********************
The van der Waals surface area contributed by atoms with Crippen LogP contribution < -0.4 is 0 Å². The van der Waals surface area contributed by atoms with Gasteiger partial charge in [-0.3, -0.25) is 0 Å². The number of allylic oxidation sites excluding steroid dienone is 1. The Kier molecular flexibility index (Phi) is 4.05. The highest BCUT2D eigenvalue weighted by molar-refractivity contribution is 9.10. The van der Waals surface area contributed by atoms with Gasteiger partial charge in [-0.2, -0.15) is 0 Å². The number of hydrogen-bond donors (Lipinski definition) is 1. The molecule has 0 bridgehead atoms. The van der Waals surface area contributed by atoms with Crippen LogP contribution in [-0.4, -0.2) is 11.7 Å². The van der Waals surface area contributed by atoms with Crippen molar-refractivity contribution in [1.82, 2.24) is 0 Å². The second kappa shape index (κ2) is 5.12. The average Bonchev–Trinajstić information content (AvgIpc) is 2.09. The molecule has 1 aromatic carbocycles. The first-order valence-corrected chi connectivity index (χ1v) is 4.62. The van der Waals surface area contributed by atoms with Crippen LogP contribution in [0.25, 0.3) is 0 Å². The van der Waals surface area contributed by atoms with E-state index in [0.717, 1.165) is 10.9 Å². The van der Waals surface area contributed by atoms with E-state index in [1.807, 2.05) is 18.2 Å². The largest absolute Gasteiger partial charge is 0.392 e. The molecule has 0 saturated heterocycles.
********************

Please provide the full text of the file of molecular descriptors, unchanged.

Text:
The van der Waals surface area contributed by atoms with Crippen LogP contribution < -0.4 is 0 Å². The van der Waals surface area contributed by atoms with Gasteiger partial charge in [-0.3, -0.25) is 0 Å². The number of allylic oxidation sites excluding steroid dienone is 1. The Kier molecular flexibility index (Phi) is 4.05. The highest BCUT2D eigenvalue weighted by molar-refractivity contribution is 9.10. The van der Waals surface area contributed by atoms with Gasteiger partial charge in [-0.2, -0.15) is 0 Å². The number of hydrogen-bond donors (Lipinski definition) is 1. The molecule has 0 bridgehead atoms. The van der Waals surface area contributed by atoms with Crippen LogP contribution in [-0.4, -0.2) is 11.7 Å². The van der Waals surface area contributed by atoms with Crippen molar-refractivity contribution in [1.82, 2.24) is 0 Å². The second kappa shape index (κ2) is 5.12. The average Bonchev–Trinajstić information content (AvgIpc) is 2.09. The molecule has 1 aromatic carbocycles. The first-order valence-corrected chi connectivity index (χ1v) is 4.62. The van der Waals surface area contributed by atoms with Crippen LogP contribution in [0.25, 0.3) is 0 Å². The van der Waals surface area contributed by atoms with E-state index in [0.717, 1.165) is 10.9 Å². The van der Waals surface area contributed by atoms with E-state index in [1.807, 2.05) is 18.2 Å². The largest absolute Gasteiger partial charge is 0.392 e. The molecule has 0 saturated heterocycles.